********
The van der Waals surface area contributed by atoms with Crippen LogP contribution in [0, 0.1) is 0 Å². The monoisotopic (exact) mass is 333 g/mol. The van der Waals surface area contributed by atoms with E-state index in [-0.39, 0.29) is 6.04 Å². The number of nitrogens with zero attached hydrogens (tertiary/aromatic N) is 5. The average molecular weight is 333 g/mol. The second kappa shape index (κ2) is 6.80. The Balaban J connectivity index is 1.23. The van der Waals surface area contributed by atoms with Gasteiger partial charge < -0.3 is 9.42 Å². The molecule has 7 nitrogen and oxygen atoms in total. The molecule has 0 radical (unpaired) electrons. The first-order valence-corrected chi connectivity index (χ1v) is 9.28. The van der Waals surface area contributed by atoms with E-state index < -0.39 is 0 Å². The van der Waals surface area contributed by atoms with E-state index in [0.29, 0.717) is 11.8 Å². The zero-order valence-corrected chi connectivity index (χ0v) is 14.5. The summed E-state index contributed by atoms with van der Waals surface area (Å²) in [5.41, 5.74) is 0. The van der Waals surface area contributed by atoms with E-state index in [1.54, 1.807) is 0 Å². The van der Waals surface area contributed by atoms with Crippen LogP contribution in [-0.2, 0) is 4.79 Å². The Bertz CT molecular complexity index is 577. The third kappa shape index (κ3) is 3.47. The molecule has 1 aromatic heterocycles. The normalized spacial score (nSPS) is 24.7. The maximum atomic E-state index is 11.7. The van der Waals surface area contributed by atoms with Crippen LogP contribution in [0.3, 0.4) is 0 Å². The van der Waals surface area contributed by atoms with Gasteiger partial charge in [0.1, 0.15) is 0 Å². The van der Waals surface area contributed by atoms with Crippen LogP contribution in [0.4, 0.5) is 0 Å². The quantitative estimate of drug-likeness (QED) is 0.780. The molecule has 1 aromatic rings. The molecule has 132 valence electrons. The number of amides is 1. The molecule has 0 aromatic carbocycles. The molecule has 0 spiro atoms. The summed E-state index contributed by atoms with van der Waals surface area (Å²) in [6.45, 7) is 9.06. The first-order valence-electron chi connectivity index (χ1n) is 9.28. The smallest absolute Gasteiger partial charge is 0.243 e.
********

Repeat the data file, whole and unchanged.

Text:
The van der Waals surface area contributed by atoms with Crippen LogP contribution in [0, 0.1) is 0 Å². The monoisotopic (exact) mass is 333 g/mol. The van der Waals surface area contributed by atoms with E-state index in [-0.39, 0.29) is 6.04 Å². The number of nitrogens with zero attached hydrogens (tertiary/aromatic N) is 5. The average molecular weight is 333 g/mol. The second kappa shape index (κ2) is 6.80. The Balaban J connectivity index is 1.23. The van der Waals surface area contributed by atoms with Gasteiger partial charge < -0.3 is 9.42 Å². The molecule has 7 nitrogen and oxygen atoms in total. The molecule has 0 radical (unpaired) electrons. The first-order valence-corrected chi connectivity index (χ1v) is 9.28. The van der Waals surface area contributed by atoms with E-state index < -0.39 is 0 Å². The van der Waals surface area contributed by atoms with E-state index in [0.29, 0.717) is 11.8 Å². The zero-order valence-corrected chi connectivity index (χ0v) is 14.5. The summed E-state index contributed by atoms with van der Waals surface area (Å²) in [5.41, 5.74) is 0. The van der Waals surface area contributed by atoms with E-state index in [1.54, 1.807) is 0 Å². The van der Waals surface area contributed by atoms with Crippen LogP contribution in [-0.2, 0) is 4.79 Å². The Bertz CT molecular complexity index is 577. The third kappa shape index (κ3) is 3.47. The molecule has 1 aromatic heterocycles. The normalized spacial score (nSPS) is 24.7. The maximum atomic E-state index is 11.7. The van der Waals surface area contributed by atoms with Crippen LogP contribution in [0.3, 0.4) is 0 Å². The van der Waals surface area contributed by atoms with Gasteiger partial charge in [0.1, 0.15) is 0 Å². The van der Waals surface area contributed by atoms with Crippen LogP contribution in [0.4, 0.5) is 0 Å². The quantitative estimate of drug-likeness (QED) is 0.780. The molecule has 1 aromatic rings. The molecule has 132 valence electrons. The number of amides is 1. The molecule has 0 aromatic carbocycles. The molecule has 0 spiro atoms. The summed E-state index contributed by atoms with van der Waals surface area (Å²) in [6.45, 7) is 9.06. The first-order valence-electron chi connectivity index (χ1n) is 9.28. The smallest absolute Gasteiger partial charge is 0.243 e.